Seven sculptors from Unika, a group of 60 artists from northern Italy, will be flaunting their skills this weekend, sculpting masterpieces from wood on the lawn outside of Philinda Gallery in Edwards, the only establishment in the United States which imports art from Unika. “Some of these guys have histories that go back 1,000 years,” said Phil Waldbaum of Philinda Gallery. “Their grandfathers were sculptors and their grandfathers were sculptors. It’s not typical wood chiseling. These guys do many things – chairs, articles of clothing, figurative things from adults to children. They’re some of the most renown wood sculptors in all of Europe.”Although the majority of Unika’s pieces are made from pine and walnut, the artists sometimes work in other types of wood, bronze, glass and paint. While a few of the artists specialize in renderings of wildlife, others focus almost exclusively on nude figures, some use wood to make backpacks and jackets, with folds that look so much like soft cloth, they’re disconcerting to view as solid forms. A couple of the artists, like Teo Mahlknecht, are across the board as far as subject matter.Sculptors will be creating from 10 a.m.-6 p.m. through Monday with an artist reception Saturday from 5-8 p.m. For more information, call 926-9265.Shauna Farnell and Laura Ball contributed to this report.Meet the artistsWho: Antal Goldfinger, master painterWhen: 4-8 p.m., today, 1-4 p.m. and 5-8 p.m. Saturday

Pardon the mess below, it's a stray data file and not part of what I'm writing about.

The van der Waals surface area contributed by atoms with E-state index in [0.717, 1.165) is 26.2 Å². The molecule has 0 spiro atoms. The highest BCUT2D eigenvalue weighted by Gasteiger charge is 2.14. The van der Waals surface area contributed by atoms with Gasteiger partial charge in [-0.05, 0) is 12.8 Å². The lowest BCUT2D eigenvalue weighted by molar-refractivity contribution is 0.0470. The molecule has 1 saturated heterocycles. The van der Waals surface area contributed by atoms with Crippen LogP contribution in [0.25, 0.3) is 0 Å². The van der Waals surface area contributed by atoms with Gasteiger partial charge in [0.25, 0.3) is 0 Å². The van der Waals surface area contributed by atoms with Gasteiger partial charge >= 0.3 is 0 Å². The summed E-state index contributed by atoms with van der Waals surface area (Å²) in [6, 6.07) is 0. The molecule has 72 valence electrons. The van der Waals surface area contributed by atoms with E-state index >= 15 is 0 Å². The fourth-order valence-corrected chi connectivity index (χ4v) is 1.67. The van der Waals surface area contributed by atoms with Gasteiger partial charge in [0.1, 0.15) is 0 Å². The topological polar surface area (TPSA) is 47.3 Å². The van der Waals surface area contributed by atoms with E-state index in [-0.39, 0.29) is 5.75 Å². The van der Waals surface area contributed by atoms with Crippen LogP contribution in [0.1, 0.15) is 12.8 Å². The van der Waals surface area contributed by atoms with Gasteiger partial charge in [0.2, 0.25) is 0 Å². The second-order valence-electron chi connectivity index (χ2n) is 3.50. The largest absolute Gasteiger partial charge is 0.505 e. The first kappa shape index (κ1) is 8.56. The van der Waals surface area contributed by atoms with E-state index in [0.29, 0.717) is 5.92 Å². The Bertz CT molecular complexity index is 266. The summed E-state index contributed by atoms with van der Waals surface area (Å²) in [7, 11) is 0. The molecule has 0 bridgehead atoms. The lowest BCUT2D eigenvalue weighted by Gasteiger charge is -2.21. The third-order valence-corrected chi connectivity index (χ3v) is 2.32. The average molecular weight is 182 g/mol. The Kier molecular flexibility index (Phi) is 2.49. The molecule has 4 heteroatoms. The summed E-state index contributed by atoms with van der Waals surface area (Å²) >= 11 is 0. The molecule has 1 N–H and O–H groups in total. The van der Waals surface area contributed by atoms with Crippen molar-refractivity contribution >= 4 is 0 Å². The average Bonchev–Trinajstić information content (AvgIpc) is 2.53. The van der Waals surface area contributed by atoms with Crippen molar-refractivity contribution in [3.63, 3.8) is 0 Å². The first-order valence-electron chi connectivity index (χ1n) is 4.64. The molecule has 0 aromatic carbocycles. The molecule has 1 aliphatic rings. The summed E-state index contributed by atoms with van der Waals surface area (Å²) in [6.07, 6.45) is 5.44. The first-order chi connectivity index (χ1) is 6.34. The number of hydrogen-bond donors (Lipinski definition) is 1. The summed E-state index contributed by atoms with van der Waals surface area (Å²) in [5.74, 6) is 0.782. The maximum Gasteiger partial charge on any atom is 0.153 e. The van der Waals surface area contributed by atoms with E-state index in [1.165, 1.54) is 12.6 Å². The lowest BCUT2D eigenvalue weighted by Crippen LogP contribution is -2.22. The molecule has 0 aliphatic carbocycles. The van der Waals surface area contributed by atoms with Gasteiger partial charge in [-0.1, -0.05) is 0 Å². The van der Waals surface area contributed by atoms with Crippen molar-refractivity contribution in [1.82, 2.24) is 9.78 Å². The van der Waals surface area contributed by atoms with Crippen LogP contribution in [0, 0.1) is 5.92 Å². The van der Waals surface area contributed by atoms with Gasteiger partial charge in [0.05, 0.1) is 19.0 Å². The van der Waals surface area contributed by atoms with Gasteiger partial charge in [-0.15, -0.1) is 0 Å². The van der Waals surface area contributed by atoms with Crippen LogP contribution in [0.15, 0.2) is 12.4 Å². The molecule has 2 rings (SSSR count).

Participate in The Longevity Project
The Longevity Project is an annual campaign to help educate readers about what it takes to live a long, fulfilling life in our valley. This year Kevin shares his story of hope and celebration of life with his presentation Cracked, Not Broken as we explore the critical and relevant topic of mental health.
Where: C Anthony Gallery in Beaver CreekInformation: Call 8145-8645Who: Carrie Fell, painterWhen: 4-8 p.m. today and SaturdayWhere: Master’s Gallery in VailInformation: Call 477-0600Who: David DeVary, painterWhen: 11 a.m.-5 p.m. Saturday and SundayWhere: Cogswell Gallery in Vail
Information: Call 476-1769Who: Del and Martha Pettigrew, sculptorsWhen: 11 a.m.-6 p.m today through MondayWhere: Knox Gallery in Beaver CreekInformation: Call 949-5564Who: Joe Beeler and John Moyers, paintersWhen: 5-7 p.m. SaturdayWhere: Claggett/Rey galleryInformation: Call 476-9350
Who: UNIKA artists, sculptorsWhen: 10 a.m.-6 p.m. today through Monday; artist reception from 5-8 p.m. SaturdayWhere: Philinda Gallery in EdwardsInformation: Call 926-9265Arts and Entertainment Editor Cassie Pence can be reached at 949-0555, ext. 618, or firstname.lastname@example.org.Vail, Colorado